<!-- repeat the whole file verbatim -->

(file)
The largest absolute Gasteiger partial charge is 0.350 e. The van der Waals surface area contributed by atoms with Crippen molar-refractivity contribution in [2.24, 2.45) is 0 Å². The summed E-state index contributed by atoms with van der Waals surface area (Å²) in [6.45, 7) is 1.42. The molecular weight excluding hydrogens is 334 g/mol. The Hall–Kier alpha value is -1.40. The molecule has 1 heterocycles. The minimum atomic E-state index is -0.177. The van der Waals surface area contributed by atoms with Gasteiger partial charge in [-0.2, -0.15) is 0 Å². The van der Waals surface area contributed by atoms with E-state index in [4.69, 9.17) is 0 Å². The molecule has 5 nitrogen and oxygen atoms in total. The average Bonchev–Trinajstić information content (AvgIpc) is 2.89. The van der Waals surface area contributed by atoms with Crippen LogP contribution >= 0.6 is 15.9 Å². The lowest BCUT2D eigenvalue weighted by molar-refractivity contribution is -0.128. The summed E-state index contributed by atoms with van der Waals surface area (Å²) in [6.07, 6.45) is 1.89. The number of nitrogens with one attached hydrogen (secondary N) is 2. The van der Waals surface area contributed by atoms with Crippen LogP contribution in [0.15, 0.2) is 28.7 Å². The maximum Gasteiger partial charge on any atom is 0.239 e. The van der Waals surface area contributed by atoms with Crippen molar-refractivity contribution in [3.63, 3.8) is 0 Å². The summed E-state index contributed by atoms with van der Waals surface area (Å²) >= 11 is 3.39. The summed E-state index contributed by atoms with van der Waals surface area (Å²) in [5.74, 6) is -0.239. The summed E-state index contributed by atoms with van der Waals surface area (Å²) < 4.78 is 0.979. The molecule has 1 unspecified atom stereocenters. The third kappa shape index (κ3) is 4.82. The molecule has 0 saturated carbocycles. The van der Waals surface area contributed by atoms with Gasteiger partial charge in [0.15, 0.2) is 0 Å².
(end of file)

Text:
The largest absolute Gasteiger partial charge is 0.350 e. The van der Waals surface area contributed by atoms with Crippen molar-refractivity contribution in [2.24, 2.45) is 0 Å². The summed E-state index contributed by atoms with van der Waals surface area (Å²) in [6.45, 7) is 1.42. The molecular weight excluding hydrogens is 334 g/mol. The Hall–Kier alpha value is -1.40. The molecule has 1 heterocycles. The minimum atomic E-state index is -0.177. The van der Waals surface area contributed by atoms with Gasteiger partial charge in [-0.2, -0.15) is 0 Å². The van der Waals surface area contributed by atoms with E-state index in [4.69, 9.17) is 0 Å². The molecule has 5 nitrogen and oxygen atoms in total. The average Bonchev–Trinajstić information content (AvgIpc) is 2.89. The van der Waals surface area contributed by atoms with Crippen LogP contribution >= 0.6 is 15.9 Å². The lowest BCUT2D eigenvalue weighted by molar-refractivity contribution is -0.128. The summed E-state index contributed by atoms with van der Waals surface area (Å²) in [6.07, 6.45) is 1.89. The number of nitrogens with one attached hydrogen (secondary N) is 2. The van der Waals surface area contributed by atoms with Crippen LogP contribution in [0.15, 0.2) is 28.7 Å². The maximum Gasteiger partial charge on any atom is 0.239 e. The van der Waals surface area contributed by atoms with Crippen molar-refractivity contribution in [3.63, 3.8) is 0 Å². The summed E-state index contributed by atoms with van der Waals surface area (Å²) >= 11 is 3.39. The summed E-state index contributed by atoms with van der Waals surface area (Å²) in [5.74, 6) is -0.239. The summed E-state index contributed by atoms with van der Waals surface area (Å²) < 4.78 is 0.979. The molecule has 1 unspecified atom stereocenters. The third kappa shape index (κ3) is 4.82. The molecule has 0 saturated carbocycles. The van der Waals surface area contributed by atoms with Gasteiger partial charge in [0.15, 0.2) is 0 Å².